We all know that we get paid a lot relative to the average guy on Main Street. We like to think it's because we're something special: that we've attended the right schools, that we have the right combination of hard and soft skills, that we're...well...somehow better than everyone else. But this was not always the case.
In the 1950's, bankers made the same amount of money as everyone else. Now, you might say "Well, Eddie, that was in the '50s. We're so much more sophisticated and our work is so much harder today." And that may be true. But is it 500 times harder? Because that's roughly the amount that bank CEO pay has pulled away from the average worker since just the 1980's.
The problem lies in how bankers are compensated. The shareholders-be-damned approach that has evolved since Lynch went public in 1971 simply rewards the wrong behavior. The current compensation model unduly rewards those who take excessive risk and empire build (case in point: 's Ina Drew - the Whale's boss - earned $1.3 million a month for the last two years).
Obviously this model is retarded and leads to all sorts of moral hazard, most notably the "company put". In other words, a trader can take all the risk he wants to juice his pay knowing full well that if he blows himself up the firm is going to eat the loss. It's the classic heads-I-win-tails-you-lose scenario.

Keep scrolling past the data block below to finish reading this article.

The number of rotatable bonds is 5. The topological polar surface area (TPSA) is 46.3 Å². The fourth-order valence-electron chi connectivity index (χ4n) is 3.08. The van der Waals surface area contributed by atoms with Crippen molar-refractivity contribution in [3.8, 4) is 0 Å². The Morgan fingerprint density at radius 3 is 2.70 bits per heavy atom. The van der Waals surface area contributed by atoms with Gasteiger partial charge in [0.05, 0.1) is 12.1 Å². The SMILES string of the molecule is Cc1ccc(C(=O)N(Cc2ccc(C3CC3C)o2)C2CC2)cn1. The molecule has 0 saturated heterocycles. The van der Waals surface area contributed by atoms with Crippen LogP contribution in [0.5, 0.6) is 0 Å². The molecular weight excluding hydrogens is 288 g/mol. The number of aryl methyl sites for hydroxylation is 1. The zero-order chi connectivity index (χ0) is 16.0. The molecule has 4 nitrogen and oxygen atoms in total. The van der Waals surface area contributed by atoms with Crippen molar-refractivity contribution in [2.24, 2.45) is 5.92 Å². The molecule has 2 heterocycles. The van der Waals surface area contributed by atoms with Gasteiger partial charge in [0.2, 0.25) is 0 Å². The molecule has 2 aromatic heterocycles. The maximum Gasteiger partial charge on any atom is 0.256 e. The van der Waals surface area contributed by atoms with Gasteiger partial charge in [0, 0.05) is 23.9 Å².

Another bogus metric bank CEOs (and, by extension, lower rung bank employees) are paid on is the size of the bank.is notorious for trying to juice year-over-year growth, when in fact a bloated behemoth of a bank is one of the worst performing business models. I'd direct you to the hilarious graphic in the article showing how the Bank of the Ozarks absolutely kicked 's ass from 2005-2008.
Now before you get all pissed off and think that I'm saying you're overpaid, realize that I'm saying that the worst of it is at the upper levels. But can you explain to me why bankers should make several multiples of the average guy on the street? Especially right out of undergrad, when you don't know anything?
I'm not immune to the criticism. If you guys knew what I did to make this kind of money in the late '90s, you'd probably puke (yes, that's one week's pay):
I got rewarded for taking crazy risks that didn't always work out all that well for the client.
I had a conversation with some friends the other night and the topic of our worst job ever came up. I didn't give it much thought, but I said the worst job I ever had was building a parking lot once when I was 20. Coincidentally, that job took about a week as well, for which I was paid $350. $350 to work in the hot sun pouring asphalt, lugging cement blocks around, and pounding rebar through them with a sledgehammer. $350.
As a commodities trader, I made 120 times that to sit on my ass filling out trade tickets and yelling, "Runner!". Kinda makes me shake my head these days (but not enough to give the money back).
What do you guys think? Would indexing compensation to Return on Assets (as the majority of regional banks already do) instead of Return on Equity bring things more in line? Guys like TheKing and I are always calling for a return to Glass-Steagall, and that would certainly take care of the TBTF issue. Would you still work in finance if the compensation were more in line with what your peers make?